by Andrew Walden
Akamai readers may remember that the “Suspension Of Hawaii’s Open Government Laws is More Extreme Than Other States.”
On May 5, 2020, Governor Ige reinstated some, but not all, open records rights under his “Seventh Supplementary Proclamation” -- which the Office of Information Practices followed up with: “OIP Policy Under Ige's Latest Emergency Order.”
How does this work out in practice?
On October 2, 2020 Hawai’i Free Press submitted an open records request to the Office of Hawaiian Affairs. It is one we do annually for OHA’s check register.
But this year, OHA ignored our request.
Six weeks and one election later, we resubmitted our request to OHA and also submitted a request for assistance to OIP.
OIP responded November 12, 2020, by sending OHA the letter below. Two hours later, OHA emailed us the check register, which we are currently processing and expect to post soon. (UPDATE: Link to check register.)
Here is the main text of OIP’s letter. It is a clear statement of where UIPA rights currently stand under Governor Ige’s Emergency Orders:
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… The Office of Information Practices (OIP) received an email from Mr. Andrew Walden, which included Mr. Walden's record request (copy enclosed) to the Office of Hawaiian Affairs (OHA) dated October 2. 2020 , for a copy of "[c]omplete check register for OHA for FY ending June 30. 2020." More than ten business days have passed since Mr. Walden made his record request and OIP is informed that he did not receive a response.
During the COVID-19 pandemic, Hawai’i’s Governor issued his Supplementary Proclamation on March 16,2020, which suspended the UIPA in its entirety. That suspension was modified on May 5, 2020, by the Governor's Seventh Supplementary Proclamation (SP7), which provided that the UIPA and chapters 71 and 72, Title 2, HAR, "are suspended to the extent they contain any deadlines for agencies, including deadlines for OIP, relating to requests for government records and/or complaints to OIP.'' SP7, Exhibit G. The partial suspension continued in subsequent proclamations including the one currently in effect, the Governor's Fourteenth Supplementary Proclamation, 1 (SP 14) as set out in its Exhibit F.
SP 14 Exhibit F states that, "[a]s resources permit, agencies are encouraged to respond to requests for government records (UIPA Requests).'' SPI4 Exhibit F requires that requests for government records not answered during the emergency relief period must be answered in a reasonable period of time when the suspension of laws is lifted. OHA has at most, ten business days from the date SP 14 expires, after November 30, 2020, to respond to the request. This means OHA should respond to the record request no later than December 14, 2020, unless SP 14 is extended or terminated by a separate proclamation.2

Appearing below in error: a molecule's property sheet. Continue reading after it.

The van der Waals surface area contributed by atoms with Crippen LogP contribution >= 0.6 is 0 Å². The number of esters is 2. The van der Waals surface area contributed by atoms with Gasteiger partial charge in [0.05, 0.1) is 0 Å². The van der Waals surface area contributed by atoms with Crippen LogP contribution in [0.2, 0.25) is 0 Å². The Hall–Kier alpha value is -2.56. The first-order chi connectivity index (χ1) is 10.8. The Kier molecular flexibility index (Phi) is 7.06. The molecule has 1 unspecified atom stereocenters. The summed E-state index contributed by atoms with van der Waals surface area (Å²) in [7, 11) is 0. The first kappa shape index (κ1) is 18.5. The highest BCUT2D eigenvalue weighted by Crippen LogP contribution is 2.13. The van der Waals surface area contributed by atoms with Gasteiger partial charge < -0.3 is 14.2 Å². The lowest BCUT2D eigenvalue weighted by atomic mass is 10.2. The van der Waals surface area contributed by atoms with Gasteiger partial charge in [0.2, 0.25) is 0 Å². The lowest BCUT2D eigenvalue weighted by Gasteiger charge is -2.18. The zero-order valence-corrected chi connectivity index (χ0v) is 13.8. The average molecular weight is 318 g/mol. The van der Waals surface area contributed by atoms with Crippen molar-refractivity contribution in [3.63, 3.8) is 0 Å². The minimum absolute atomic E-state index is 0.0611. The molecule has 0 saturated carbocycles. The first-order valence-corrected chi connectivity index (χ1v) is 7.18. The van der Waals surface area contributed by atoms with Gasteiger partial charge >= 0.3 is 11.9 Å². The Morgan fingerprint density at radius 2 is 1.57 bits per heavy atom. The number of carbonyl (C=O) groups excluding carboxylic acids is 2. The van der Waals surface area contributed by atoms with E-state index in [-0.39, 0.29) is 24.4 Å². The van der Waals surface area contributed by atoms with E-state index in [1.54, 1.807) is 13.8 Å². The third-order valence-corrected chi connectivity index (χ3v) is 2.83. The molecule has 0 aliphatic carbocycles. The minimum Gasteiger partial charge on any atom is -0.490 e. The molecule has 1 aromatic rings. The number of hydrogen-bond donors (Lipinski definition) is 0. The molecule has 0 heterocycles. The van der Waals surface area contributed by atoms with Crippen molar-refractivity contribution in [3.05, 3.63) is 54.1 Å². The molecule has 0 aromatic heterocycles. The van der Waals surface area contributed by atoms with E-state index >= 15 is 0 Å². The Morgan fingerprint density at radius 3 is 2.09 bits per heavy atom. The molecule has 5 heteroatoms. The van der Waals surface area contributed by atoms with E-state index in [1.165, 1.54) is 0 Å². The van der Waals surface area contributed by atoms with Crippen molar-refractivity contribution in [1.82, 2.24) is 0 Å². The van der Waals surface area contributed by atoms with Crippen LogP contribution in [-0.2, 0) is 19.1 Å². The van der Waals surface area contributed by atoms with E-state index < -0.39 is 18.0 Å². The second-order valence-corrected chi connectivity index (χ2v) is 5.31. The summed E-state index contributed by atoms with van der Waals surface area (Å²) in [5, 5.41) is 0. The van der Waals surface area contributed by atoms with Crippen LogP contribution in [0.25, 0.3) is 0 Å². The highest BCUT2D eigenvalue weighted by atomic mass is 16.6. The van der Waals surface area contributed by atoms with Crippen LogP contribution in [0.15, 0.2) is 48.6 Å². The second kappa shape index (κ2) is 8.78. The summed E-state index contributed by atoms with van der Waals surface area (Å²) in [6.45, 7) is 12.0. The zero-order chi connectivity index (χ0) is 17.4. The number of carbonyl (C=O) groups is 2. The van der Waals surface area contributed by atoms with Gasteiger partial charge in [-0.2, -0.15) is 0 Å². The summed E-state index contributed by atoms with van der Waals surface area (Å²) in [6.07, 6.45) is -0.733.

SP 14 Exhibit F also requires that agencies comply with several other mandates during the suspension of UIPA time limits. Of particular relevance here, SP14 Exhibit F states that agencies ··must acknowledge receipt of UIPA Requests. If a request is not acknowledged, the requester may ask OIP to verify that the agency received the UIPA Request.'' As such, please treat this letter as a request that you acknowledge Mr. Walden's record request of October 2, 2020, by communicating within five business days of the date of this letter directly with him in writing using the contact information provided by him.
Also of relevance here, SP 14 Exhibit F requires that agencies shall (1) retain UIPA requests and may not destroy requested records while a request is pending; and (2) as resources permit, in good faith, respond to UIPA requests for information that do not require redaction or substantial review of records without substantial delay.
In conclusion, OIP asks that OHA immediately send Mr. Walden an acknowledgment as required by SP14 Exhibit F within five business days of the date of this letter. OHA should also remember it is not absolved from responding to record requests received during the emergency relief period, and it should respond as its resources permit, but in any case, no later than December 14, 2020, unless SP14 is extended or terminated by a separate proclamation….
1 The supplementary proclamations may be viewed on Governor lge's website at: https://Governor.Hawaii.gov/emergency-proclamations/.
2 Due to the suspension of UIPA deadlines, an agency is not in violation of section 92F-23, HRS, or chapter 2-71 HAR, if it fails to respond to record requests within ten business days. However, it should keep in mind that its deadline to respond to all record requests received during the emergency proclamations will be at latest ten business days after suspension is lifted. OIP reminds agencies that SP10 Exhibit G requires agencies to respond to requests as they come in, as resources permit. Should an agency choose not to respond at all to record. requests received during the partial suspension, it may find itself in a difficult situation when the suspension is lifted and it has ten business days to respond to all the UIPA requests that have come in during the suspension period. It is unlikely that an agency could legitimately extend its time to respond to requests received during the suspension on the basis that the number of such requests would prevent it from fulfilling its regular duties if the agency had already had a month or longer to process those requests and the number of pending requests at the time the suspension was lifted was the result of the agency's own decision not to process UIPA requests it received during the suspension.
PDF: Full Letter